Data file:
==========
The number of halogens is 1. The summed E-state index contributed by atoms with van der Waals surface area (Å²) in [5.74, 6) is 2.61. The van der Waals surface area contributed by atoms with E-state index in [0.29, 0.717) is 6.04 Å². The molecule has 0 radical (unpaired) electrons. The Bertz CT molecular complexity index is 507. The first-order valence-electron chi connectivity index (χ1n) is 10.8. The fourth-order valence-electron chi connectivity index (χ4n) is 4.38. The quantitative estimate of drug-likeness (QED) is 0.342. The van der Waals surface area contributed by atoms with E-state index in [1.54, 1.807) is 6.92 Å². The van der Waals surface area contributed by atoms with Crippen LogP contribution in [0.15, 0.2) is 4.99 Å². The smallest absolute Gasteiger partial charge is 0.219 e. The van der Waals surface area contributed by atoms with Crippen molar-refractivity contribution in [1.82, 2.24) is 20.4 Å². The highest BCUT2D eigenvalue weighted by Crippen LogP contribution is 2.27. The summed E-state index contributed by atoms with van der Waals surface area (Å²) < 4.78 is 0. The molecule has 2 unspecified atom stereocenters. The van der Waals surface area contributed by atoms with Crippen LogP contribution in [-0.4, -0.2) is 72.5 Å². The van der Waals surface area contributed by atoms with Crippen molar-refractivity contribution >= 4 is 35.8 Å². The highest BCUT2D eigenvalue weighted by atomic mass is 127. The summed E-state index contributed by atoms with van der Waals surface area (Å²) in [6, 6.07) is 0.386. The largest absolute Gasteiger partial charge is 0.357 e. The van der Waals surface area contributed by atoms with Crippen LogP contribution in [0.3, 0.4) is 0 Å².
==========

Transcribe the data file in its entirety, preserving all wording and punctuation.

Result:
The number of halogens is 1. The summed E-state index contributed by atoms with van der Waals surface area (Å²) in [5.74, 6) is 2.61. The van der Waals surface area contributed by atoms with E-state index in [0.29, 0.717) is 6.04 Å². The molecule has 0 radical (unpaired) electrons. The Bertz CT molecular complexity index is 507. The first-order valence-electron chi connectivity index (χ1n) is 10.8. The fourth-order valence-electron chi connectivity index (χ4n) is 4.38. The quantitative estimate of drug-likeness (QED) is 0.342. The van der Waals surface area contributed by atoms with E-state index in [1.54, 1.807) is 6.92 Å². The van der Waals surface area contributed by atoms with Crippen LogP contribution in [0.15, 0.2) is 4.99 Å². The smallest absolute Gasteiger partial charge is 0.219 e. The van der Waals surface area contributed by atoms with Crippen molar-refractivity contribution in [1.82, 2.24) is 20.4 Å². The highest BCUT2D eigenvalue weighted by Crippen LogP contribution is 2.27. The summed E-state index contributed by atoms with van der Waals surface area (Å²) < 4.78 is 0. The molecule has 2 unspecified atom stereocenters. The van der Waals surface area contributed by atoms with Crippen LogP contribution in [-0.4, -0.2) is 72.5 Å². The van der Waals surface area contributed by atoms with Crippen molar-refractivity contribution >= 4 is 35.8 Å². The highest BCUT2D eigenvalue weighted by atomic mass is 127. The summed E-state index contributed by atoms with van der Waals surface area (Å²) in [6, 6.07) is 0.386. The largest absolute Gasteiger partial charge is 0.357 e. The van der Waals surface area contributed by atoms with Crippen LogP contribution in [0.3, 0.4) is 0 Å².